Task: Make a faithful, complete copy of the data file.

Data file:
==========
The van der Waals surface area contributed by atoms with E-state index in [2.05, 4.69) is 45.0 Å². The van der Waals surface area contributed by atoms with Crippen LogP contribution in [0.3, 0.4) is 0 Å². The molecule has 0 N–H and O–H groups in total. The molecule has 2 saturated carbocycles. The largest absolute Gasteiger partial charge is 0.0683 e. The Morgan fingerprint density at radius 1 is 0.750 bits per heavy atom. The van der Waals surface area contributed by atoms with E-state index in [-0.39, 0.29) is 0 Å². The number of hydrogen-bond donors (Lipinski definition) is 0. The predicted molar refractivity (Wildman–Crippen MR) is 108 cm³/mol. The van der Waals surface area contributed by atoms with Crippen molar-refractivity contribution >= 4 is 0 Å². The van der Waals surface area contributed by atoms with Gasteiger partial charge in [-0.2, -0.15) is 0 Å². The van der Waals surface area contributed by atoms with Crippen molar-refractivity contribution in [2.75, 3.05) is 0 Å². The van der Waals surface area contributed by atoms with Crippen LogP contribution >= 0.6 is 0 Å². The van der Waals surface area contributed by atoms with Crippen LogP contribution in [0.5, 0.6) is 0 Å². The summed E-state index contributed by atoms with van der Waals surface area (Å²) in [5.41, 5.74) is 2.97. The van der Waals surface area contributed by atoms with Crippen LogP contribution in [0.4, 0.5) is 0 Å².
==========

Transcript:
The van der Waals surface area contributed by atoms with E-state index in [2.05, 4.69) is 45.0 Å². The van der Waals surface area contributed by atoms with Crippen LogP contribution in [0.3, 0.4) is 0 Å². The molecule has 0 N–H and O–H groups in total. The molecule has 2 saturated carbocycles. The largest absolute Gasteiger partial charge is 0.0683 e. The Morgan fingerprint density at radius 1 is 0.750 bits per heavy atom. The van der Waals surface area contributed by atoms with E-state index in [-0.39, 0.29) is 0 Å². The number of hydrogen-bond donors (Lipinski definition) is 0. The predicted molar refractivity (Wildman–Crippen MR) is 108 cm³/mol. The van der Waals surface area contributed by atoms with Crippen molar-refractivity contribution >= 4 is 0 Å². The van der Waals surface area contributed by atoms with Gasteiger partial charge in [-0.2, -0.15) is 0 Å². The van der Waals surface area contributed by atoms with Crippen molar-refractivity contribution in [2.75, 3.05) is 0 Å². The van der Waals surface area contributed by atoms with Crippen LogP contribution >= 0.6 is 0 Å². The van der Waals surface area contributed by atoms with Crippen LogP contribution in [0.5, 0.6) is 0 Å². The summed E-state index contributed by atoms with van der Waals surface area (Å²) in [5.41, 5.74) is 2.97. The van der Waals surface area contributed by atoms with Crippen LogP contribution in [0.4, 0.5) is 0 Å².